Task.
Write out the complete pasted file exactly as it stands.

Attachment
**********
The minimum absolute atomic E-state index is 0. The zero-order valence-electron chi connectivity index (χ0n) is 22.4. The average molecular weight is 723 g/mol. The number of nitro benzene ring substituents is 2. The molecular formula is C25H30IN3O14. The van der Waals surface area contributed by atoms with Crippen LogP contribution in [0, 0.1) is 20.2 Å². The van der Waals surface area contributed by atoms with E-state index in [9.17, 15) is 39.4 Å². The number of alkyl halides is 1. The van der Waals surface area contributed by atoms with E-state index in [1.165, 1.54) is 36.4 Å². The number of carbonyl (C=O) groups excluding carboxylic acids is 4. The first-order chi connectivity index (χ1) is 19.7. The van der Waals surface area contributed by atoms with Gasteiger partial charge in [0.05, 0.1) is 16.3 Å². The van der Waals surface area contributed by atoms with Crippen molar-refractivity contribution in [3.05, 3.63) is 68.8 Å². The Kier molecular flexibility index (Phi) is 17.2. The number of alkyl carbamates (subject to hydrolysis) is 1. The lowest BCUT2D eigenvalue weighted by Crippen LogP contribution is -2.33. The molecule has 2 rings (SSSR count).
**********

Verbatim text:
The minimum absolute atomic E-state index is 0. The zero-order valence-electron chi connectivity index (χ0n) is 22.4. The average molecular weight is 723 g/mol. The number of nitro benzene ring substituents is 2. The molecular formula is C25H30IN3O14. The van der Waals surface area contributed by atoms with Crippen LogP contribution in [0, 0.1) is 20.2 Å². The van der Waals surface area contributed by atoms with E-state index in [9.17, 15) is 39.4 Å². The number of alkyl halides is 1. The van der Waals surface area contributed by atoms with E-state index in [1.165, 1.54) is 36.4 Å². The number of carbonyl (C=O) groups excluding carboxylic acids is 4. The first-order chi connectivity index (χ1) is 19.7. The van der Waals surface area contributed by atoms with Gasteiger partial charge in [0.05, 0.1) is 16.3 Å². The van der Waals surface area contributed by atoms with Crippen molar-refractivity contribution in [3.05, 3.63) is 68.8 Å². The Kier molecular flexibility index (Phi) is 17.2. The number of alkyl carbamates (subject to hydrolysis) is 1. The lowest BCUT2D eigenvalue weighted by Crippen LogP contribution is -2.33. The molecule has 2 rings (SSSR count).